Doing the Dishes with Dinosaurs

... or black holes or gravity waves or Joan d'Arc or Victorian writers. That's how I use the BBC's webcast 'history of ideas' program called In Our Time. Broadcast once a week each Fall and Spring, this 40 minute show features Melvyn Bragg and three guests discussing some topic from the world of religious studies, literature, science, etc.

Sometimes, the shows are densely complicated, as was the one about gravity waves (unlikely beasts at best!). Sometimes they're annoying, as when Lord Bragg (a Governor of the London School of Economics since 1997) pouts over Marx having won the online poll for "most important philosopher". But, always, they're... intriguing. Distracting, while you're getting the dishes done.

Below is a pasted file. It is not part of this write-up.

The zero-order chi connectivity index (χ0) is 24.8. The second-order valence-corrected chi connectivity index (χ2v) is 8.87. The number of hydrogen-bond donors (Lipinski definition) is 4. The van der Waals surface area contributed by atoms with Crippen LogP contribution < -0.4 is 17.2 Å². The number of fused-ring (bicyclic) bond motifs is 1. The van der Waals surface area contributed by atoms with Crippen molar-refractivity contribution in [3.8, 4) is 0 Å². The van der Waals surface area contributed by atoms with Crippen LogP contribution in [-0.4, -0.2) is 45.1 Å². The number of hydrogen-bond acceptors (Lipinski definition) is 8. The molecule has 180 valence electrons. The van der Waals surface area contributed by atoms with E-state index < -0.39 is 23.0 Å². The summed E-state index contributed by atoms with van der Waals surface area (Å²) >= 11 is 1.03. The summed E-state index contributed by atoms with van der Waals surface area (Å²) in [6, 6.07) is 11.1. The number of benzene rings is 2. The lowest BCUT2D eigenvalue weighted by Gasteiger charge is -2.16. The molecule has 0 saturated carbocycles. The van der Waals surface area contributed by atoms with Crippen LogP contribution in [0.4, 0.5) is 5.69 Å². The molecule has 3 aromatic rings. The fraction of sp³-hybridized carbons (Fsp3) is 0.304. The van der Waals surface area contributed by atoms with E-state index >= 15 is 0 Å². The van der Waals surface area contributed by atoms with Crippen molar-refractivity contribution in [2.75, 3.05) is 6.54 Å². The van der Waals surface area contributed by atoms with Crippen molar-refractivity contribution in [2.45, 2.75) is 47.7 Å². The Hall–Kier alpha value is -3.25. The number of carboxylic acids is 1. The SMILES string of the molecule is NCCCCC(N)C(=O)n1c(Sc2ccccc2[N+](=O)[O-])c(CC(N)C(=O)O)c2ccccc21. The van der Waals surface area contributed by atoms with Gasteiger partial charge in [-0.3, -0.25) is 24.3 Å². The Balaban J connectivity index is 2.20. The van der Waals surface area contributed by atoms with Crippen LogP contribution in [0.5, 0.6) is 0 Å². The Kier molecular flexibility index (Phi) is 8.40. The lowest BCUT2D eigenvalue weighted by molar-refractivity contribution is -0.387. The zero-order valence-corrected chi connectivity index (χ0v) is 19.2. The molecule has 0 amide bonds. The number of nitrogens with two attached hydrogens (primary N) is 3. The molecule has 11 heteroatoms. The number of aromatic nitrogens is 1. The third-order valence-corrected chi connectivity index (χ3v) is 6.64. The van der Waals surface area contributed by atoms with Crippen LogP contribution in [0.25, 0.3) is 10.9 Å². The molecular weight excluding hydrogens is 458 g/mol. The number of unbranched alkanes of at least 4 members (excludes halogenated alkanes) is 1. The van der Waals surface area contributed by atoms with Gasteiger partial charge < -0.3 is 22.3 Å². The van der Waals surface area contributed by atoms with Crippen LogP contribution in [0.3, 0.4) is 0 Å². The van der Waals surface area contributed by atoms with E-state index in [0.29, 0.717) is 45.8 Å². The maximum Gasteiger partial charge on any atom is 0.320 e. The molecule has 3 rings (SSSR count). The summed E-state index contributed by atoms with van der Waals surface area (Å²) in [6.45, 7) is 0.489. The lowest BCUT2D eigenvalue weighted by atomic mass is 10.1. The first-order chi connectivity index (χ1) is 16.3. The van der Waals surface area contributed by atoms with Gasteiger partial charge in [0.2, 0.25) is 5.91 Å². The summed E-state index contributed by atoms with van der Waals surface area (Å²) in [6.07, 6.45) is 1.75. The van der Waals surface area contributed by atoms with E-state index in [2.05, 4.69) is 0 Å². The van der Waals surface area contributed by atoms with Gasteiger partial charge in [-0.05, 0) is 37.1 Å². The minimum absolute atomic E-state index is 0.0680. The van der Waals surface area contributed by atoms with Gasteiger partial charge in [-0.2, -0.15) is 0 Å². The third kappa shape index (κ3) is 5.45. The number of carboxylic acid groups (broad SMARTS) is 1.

You can download a current show, or stream one from the archives (Real Audio format) - which works well even with my dial-up connection and Win98 system. (I use an earlier version of Real which allows me to control the stream speed.) There's also a reading list and comment page.

A precondition to enjoying this show is a willingness to be OK with hearing a discussion you don't understand. Not everybody finds that enjoyable. I can imagine some people becoming bored or defensive around some topics. But, well, I like it. So do Neal Gacich of Canada and Sarah Alder of the UK who commented, respectively:

[E]very Thursday I can expect a new show to be delivered to my MP3 Player and can listen to it at my leisure. ...I love your shows and have absolutely no academic qualifications. I left school at 17.

I thoroughly enjoy In Our Time, it is Adult Education at its best, I don't realise I am being educated, I think I am relaxing.

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